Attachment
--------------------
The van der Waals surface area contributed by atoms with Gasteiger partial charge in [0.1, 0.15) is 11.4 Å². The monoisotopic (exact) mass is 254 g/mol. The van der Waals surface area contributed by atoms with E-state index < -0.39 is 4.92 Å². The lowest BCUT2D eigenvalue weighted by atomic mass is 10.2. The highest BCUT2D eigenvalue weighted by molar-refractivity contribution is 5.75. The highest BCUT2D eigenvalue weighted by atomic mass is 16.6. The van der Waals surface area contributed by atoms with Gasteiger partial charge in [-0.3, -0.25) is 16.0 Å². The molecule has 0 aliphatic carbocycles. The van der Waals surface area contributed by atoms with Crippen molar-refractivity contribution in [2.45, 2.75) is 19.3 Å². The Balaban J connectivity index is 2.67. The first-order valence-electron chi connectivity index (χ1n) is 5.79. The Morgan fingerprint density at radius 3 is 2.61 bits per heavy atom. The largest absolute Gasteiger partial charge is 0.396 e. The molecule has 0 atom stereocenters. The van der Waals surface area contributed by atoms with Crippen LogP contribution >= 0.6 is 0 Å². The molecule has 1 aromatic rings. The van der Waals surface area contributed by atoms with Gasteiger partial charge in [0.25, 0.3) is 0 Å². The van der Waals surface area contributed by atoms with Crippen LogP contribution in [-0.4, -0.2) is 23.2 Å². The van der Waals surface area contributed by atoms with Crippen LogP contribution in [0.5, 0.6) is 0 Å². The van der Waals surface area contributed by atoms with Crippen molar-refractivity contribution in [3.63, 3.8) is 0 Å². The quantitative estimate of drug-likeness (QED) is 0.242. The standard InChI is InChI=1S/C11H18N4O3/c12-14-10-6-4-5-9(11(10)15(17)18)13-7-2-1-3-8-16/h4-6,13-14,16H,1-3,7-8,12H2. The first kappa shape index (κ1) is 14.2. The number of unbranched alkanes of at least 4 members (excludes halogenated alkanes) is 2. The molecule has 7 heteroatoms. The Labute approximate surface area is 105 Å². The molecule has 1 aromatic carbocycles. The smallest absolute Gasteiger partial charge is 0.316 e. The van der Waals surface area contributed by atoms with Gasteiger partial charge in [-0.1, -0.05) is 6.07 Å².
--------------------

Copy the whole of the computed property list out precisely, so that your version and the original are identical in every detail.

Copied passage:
The van der Waals surface area contributed by atoms with Gasteiger partial charge in [0.1, 0.15) is 11.4 Å². The monoisotopic (exact) mass is 254 g/mol. The van der Waals surface area contributed by atoms with E-state index < -0.39 is 4.92 Å². The lowest BCUT2D eigenvalue weighted by atomic mass is 10.2. The highest BCUT2D eigenvalue weighted by molar-refractivity contribution is 5.75. The highest BCUT2D eigenvalue weighted by atomic mass is 16.6. The van der Waals surface area contributed by atoms with Gasteiger partial charge in [-0.3, -0.25) is 16.0 Å². The molecule has 0 aliphatic carbocycles. The van der Waals surface area contributed by atoms with Crippen molar-refractivity contribution in [2.45, 2.75) is 19.3 Å². The Balaban J connectivity index is 2.67. The first-order valence-electron chi connectivity index (χ1n) is 5.79. The Morgan fingerprint density at radius 3 is 2.61 bits per heavy atom. The largest absolute Gasteiger partial charge is 0.396 e. The molecule has 0 atom stereocenters. The van der Waals surface area contributed by atoms with Crippen LogP contribution >= 0.6 is 0 Å². The molecule has 1 aromatic rings. The van der Waals surface area contributed by atoms with Gasteiger partial charge in [0.25, 0.3) is 0 Å². The van der Waals surface area contributed by atoms with Crippen LogP contribution in [-0.4, -0.2) is 23.2 Å². The van der Waals surface area contributed by atoms with Crippen LogP contribution in [0.5, 0.6) is 0 Å². The van der Waals surface area contributed by atoms with Crippen molar-refractivity contribution in [3.63, 3.8) is 0 Å². The quantitative estimate of drug-likeness (QED) is 0.242. The standard InChI is InChI=1S/C11H18N4O3/c12-14-10-6-4-5-9(11(10)15(17)18)13-7-2-1-3-8-16/h4-6,13-14,16H,1-3,7-8,12H2. The first kappa shape index (κ1) is 14.2. The number of unbranched alkanes of at least 4 members (excludes halogenated alkanes) is 2. The molecule has 7 heteroatoms. The Labute approximate surface area is 105 Å². The molecule has 1 aromatic carbocycles. The smallest absolute Gasteiger partial charge is 0.316 e. The van der Waals surface area contributed by atoms with Gasteiger partial charge in [-0.1, -0.05) is 6.07 Å².